Inside Financial Markets

European stocks start week by posting gains

Stocks across Europe rose Monday, finding a measure of calm after nervousness about China’s economy and a U.S. rate hike left equities in the red last week.

The Stoxx Europe 600 SXXP, +0.48% picked up 0.5% to 354.81, but pared bigger gains. All but the oil and gas SXEP, -0.03% sectors finished higher. Energy shares felt the pull of U.S. oil prices CLV5, -3.91% and Brent crude futures LCOV5, -3.73% which each fell by more than 3%.

Trading volume was lower than usual as the U.S. energy market was closed for the Labor Day holiday. Equity markets there were also closed.

Glencore PLC GLEN, +7.02% GLCNF, -5.03% ended near the top of the Stoxx 600. Shares jumped 7% after the miner and commodities trader said it’s undertaking measures aimed at reducing net debt by about $20 billion. The company is ditching its final dividend and plans a $2.5 billion stock sale. Read: Copper prices may get a break as Glencore suspends two mines.

But among decliners was Associated British Foods PLC ABF, -0.83% Shares shed 1.4% after the company, which owns fashion retailer Primark, said full-year earnings will come in below what it made last year in part on weaker earnings from its sugar division.

Indexes: The U.K.’s FTSE 100 UKX, +0.52% rose 0.5% to 6,074.52, aided by Glencore’s surge. Germany’s DAX 30 DAX, +0.70% rose 0.7% to 10,108.61, and France’s CAC 40 PX1, +0.59% gained 0.6% to 4,549.64.

China impact: The Stoxx 600 last week fell 2.8%, with global equity markets being hit in recent weeks on fears about slowing growth in China, the world’s second-largest economy. Markets were also weighed by speculation the Federal Reserve may raise interest rates in the U.S. at its meeting next week, at a time of intense market volatility and questions about global growth.

People’s Bank of China Governor Zhou Xiaochuan over the weekend told central bankers and finance ministers from the Group of 20 largest economies that the “correction in the stock market is almost done,” and that the Chinese yuan is steadying after a devaluation last month.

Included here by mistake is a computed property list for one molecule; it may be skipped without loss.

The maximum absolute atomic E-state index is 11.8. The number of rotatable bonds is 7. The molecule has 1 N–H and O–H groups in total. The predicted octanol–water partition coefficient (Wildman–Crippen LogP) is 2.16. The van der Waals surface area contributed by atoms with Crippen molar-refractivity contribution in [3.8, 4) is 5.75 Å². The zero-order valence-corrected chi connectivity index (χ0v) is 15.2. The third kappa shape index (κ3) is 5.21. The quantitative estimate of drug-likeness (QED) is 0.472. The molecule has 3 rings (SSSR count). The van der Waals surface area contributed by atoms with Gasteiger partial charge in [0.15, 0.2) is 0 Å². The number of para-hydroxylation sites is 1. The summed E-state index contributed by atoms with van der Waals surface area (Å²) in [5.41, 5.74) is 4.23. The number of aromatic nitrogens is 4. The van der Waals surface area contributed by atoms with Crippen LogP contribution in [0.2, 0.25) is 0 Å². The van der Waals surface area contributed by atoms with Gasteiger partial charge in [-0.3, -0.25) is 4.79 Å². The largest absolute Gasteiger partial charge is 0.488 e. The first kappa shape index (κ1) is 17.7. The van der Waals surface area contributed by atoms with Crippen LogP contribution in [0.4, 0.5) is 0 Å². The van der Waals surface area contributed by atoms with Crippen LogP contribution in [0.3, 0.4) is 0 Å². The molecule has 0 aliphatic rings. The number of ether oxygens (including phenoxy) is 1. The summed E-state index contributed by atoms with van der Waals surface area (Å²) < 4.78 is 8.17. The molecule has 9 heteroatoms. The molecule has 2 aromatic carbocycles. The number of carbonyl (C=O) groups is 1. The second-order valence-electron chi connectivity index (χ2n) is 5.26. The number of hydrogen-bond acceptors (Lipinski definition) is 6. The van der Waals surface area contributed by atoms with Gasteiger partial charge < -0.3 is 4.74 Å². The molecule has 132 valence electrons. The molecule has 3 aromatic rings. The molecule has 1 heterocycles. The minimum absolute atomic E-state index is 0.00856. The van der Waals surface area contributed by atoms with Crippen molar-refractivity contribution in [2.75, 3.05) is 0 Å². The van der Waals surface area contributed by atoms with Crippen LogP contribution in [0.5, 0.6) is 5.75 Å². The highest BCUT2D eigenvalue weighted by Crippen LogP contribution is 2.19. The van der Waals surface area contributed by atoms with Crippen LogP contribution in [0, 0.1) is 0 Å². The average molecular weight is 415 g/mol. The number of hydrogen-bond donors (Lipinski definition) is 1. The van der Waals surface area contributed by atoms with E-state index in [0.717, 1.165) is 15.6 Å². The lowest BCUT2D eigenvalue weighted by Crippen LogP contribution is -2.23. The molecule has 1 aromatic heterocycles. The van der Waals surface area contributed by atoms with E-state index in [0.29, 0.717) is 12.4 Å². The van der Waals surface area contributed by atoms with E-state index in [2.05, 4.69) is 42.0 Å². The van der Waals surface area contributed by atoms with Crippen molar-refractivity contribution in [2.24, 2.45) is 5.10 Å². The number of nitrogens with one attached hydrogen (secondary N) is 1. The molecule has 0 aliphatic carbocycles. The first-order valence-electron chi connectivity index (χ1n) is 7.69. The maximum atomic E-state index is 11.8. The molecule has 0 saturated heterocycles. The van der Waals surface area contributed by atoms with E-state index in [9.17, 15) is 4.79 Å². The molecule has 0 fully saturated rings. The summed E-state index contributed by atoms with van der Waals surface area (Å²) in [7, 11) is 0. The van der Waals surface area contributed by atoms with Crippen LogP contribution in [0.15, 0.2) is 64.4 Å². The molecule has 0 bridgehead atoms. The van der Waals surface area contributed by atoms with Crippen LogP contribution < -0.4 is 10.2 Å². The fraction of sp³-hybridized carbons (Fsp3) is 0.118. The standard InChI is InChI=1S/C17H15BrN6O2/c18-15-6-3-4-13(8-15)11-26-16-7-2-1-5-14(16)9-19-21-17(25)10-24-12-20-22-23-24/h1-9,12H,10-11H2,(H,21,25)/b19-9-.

China’s foreign-exchange reserves fell to $3.56 trillion at the end of August, as the nation’s central bank intervened in the currency market.

The data “suggest that the People’s Bank is not burning through its reserves as quickly as many had believed,” said Julian Evans-Pritchard, China economist at Capital Economics, in a note.

In Shanghai, the main benchmark Shanghai Composite Index SHCOMP, -2.52% ended a choppy session Monday down by 2.5%.

While investors are worrying about a spillover effect from China’s economic slowdown, the latest U.S. growth and jobs data “were reassuring,” said Société Générale analysts in a note Monday. “In the eurozone, figures are also positive,” in part as unemployment has dropped to a three-year low.

“And, if the situation deteriorates, the Fed could delay its hiking, to which the European Central Bank could react by extending its [quantitative easing] program,” they said.

Baqar Hussain

A Wannabe CFO, just had stepped in the corporate sector, willing to explore every aspect here and learn as mush as i can, awareness for those who dont, get the info where ever possible and stay up to date always.

The Canadian Securities Institute


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Inside Financial Markets was a joint publication of Pakistan Stock Exchange (PSX)and Society of Technical Analysts Pakistan (STAP)